The Listening Process

Reports from the Provinces - Igreja Episcopal Anglicana do Brasil.

The bishops of the Episcopal Anglican Church of Brazil (IEAB) issued a pastoral letter in 1999 setting out a considered reflection on the Lambeth Conference of 1998.

The Pastoral letter declared sexuality as a great gift of God which could be misused through promiscuity both straight and gay. The bishops were careful to stress that the welcome of the church was for all regardless of race, culture, social class or sexual orientation. The witness of the Word made flesh and the Holy Spirit leads the church especially to welcome the outcasts of society as well as to affirm the holiness of men and women in holy matrimony.

The bishops also saw how sexuality is an integral part of human life and is linked to affection in mutual relationships. This biblical standards as love and justice are integral to a Christian understanding of life in community. The bishops did not see that the Lambeth Conference had eliminated the confusions about human sexuality and recognised that some provinces saw all same sex relationships as sinful while others adopted a more contextualised attitude. They said “Studies of the factors that contribute to different understandings in relation to homosexuality continue, and as bishops we recommend dialogue, common sense, and pastoral concern for persons of homosexual orientation in the community”. They understood that the Communion was still pondering the matter of homosexuality.

The Bible was seen as condemning certain homosexual acts but the bishops called for  a sophisticated hermeneutic making allowance for cultural assumptions.

The pastoral letter concluded with a call for an educational and pastoral program of study for guidance about human sexuality taking account of Scripture, science and the experience of the Anglican tradition.

This was followed up by two consultations. These were both held in Rio  in 2002 and 2004. The group gathered from 5 of the 9 dioceses of Brazil entered into the wide ranging program envisaged by the Bishop’s Pastoral letter. They exchanged testimonies as well as entering to study of the scriptures and science. They reflected no only upon the resolution of Lambeth 1998 but also of the two previous Lambeth Conferences. Gay voices were heard within the consultation.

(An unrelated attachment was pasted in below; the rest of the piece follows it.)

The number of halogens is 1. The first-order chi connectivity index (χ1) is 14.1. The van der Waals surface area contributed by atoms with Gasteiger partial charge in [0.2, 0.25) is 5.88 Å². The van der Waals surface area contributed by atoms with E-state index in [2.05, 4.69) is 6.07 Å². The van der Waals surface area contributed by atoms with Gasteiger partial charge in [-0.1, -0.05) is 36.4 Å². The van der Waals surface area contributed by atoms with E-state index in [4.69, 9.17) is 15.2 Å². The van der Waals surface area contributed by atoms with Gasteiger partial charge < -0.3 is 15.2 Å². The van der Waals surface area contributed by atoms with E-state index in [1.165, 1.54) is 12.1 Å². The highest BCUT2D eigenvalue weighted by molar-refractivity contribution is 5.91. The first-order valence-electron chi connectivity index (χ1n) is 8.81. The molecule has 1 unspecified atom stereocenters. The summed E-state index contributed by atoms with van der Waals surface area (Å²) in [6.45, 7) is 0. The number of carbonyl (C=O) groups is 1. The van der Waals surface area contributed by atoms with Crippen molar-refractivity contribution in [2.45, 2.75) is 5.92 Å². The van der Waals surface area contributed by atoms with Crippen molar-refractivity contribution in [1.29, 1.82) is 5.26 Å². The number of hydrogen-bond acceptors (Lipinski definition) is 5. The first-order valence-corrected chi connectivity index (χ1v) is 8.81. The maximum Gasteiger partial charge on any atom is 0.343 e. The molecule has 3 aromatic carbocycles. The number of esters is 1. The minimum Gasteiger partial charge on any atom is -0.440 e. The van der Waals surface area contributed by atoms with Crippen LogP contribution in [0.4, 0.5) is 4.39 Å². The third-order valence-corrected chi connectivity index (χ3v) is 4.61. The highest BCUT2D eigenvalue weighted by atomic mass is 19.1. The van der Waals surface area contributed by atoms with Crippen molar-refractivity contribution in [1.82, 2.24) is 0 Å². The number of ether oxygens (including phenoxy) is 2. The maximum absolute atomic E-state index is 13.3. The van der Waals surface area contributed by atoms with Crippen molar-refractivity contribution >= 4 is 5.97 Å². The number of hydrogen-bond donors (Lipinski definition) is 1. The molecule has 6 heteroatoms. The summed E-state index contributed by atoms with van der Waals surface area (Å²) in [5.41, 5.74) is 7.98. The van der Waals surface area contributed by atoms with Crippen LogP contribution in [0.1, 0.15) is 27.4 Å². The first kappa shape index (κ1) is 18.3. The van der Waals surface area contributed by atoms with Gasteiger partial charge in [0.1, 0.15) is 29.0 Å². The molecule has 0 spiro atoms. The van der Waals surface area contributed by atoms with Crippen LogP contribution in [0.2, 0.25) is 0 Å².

They came to this conclusion:

From the biblical and theological point of view, human sexuality is a gift of God for all people. The liberation of all people is the main theological focus of the process of exodus, and of Jesus' ministry. God loves us unconditionally as we are, with all our differences and imperfections. This love is manifested in Jesus Christ, and it leads us to love and care for all his creation. To love God is to love our neighbour (I Jo. 4.20-21), therefore, any kind of exclusion contains worms of death. Love is inclusion and life in its fullness (Jo.10.10).

They call for further study in the dioceses and made this observation about the calling of the IEAB:

It is fundamental that the Episcopal Anglican Church of Brazil exercise its inclusive vocation letting itself embrace with love and entirely those people rejected and aborted by the society. For this reason, we assume the pastoral ethic of grace and blessing of God, while rejecting the principle of exclusion implicit in the ethic of sin and impurity which causes division amongst human beings.

The second consultation involved people of different perspectives, theological postures and pastoral and life experiences. They affirmed that human sexuality is a gift from God and that they were proud to be a church which emphasised the inclusivity of the Kingdom of God. They called for unity. They affirmed: “that any and all public exposure of the sexual orientation of any person as a prerequisite for membership or to serve in ordained or lay ministries is a serious violation of this privacy”. And concluded with these words:

In the name of Christ who freed all of us, poor and rich, clergypersons and laypersons, men and women, heterosexuals and homosexuals, we sign this letter in the hope that it may symbolize new horizons for our Church and make it more human, more in solidarity, and more inclusive and loving.